Why are you assuming that $\displaystyle b_1,b_2\not|p $? Do you actually mean $\displaystyle p\not|b_1,b_2 $?
Why $\displaystyle b_1\equiv g^n,\;b_2\equiv g^m \mod{p} $? What are n and m?Then $\displaystyle b_1\equiv g^n,\;b_2\equiv g^m \mod{p} $, so $\displaystyle g^{3n}\equiv g^{3m}\mod{p}\implies 3n\equiv 3m\mod{\phi(p)} $.
On the last line, I think you're using Fermat's little theorem, but how do you know that $\displaystyle p\not|g $?Since $\displaystyle (3,p-1)=1 \implies n\equiv m\mod{\phi(p)} \implies m=n+a(p-1) $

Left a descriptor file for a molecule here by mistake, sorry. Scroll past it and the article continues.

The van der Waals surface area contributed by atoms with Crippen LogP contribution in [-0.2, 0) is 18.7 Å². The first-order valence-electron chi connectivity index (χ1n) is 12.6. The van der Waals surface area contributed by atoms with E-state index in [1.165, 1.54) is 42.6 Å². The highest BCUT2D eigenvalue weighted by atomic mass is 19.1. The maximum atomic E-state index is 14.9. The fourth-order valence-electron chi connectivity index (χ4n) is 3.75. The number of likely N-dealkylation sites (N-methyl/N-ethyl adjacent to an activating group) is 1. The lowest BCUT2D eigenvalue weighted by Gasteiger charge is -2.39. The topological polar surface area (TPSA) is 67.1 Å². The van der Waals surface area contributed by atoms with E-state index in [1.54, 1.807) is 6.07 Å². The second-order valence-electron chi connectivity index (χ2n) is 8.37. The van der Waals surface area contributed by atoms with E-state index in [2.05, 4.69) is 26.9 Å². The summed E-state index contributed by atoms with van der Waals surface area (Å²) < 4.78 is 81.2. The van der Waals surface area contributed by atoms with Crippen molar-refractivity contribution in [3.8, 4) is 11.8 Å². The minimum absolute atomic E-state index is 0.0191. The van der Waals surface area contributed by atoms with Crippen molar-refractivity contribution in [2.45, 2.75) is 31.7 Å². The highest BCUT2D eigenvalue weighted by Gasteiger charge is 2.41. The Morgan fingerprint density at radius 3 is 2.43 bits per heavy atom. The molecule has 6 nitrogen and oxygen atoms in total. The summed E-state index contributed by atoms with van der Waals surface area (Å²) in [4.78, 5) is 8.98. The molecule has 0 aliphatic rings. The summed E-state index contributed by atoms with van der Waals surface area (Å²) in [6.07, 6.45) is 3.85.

So $\displaystyle b_2\equiv g^m=g^{n+a(p-1)} \equiv 1\cdot g^n\equiv b_1\mod{p} $.
Thanks for clarifying this!
This is my version of the definition of primitive root:
a is a primitive root mod m iff the order of a mod m is equal to phi(m) (where the order of a mod m is the smallest positive integer h such that a^h is congruent to 1 mod m.)
But from here I really don't see how we can get b1=g^n (mod p)...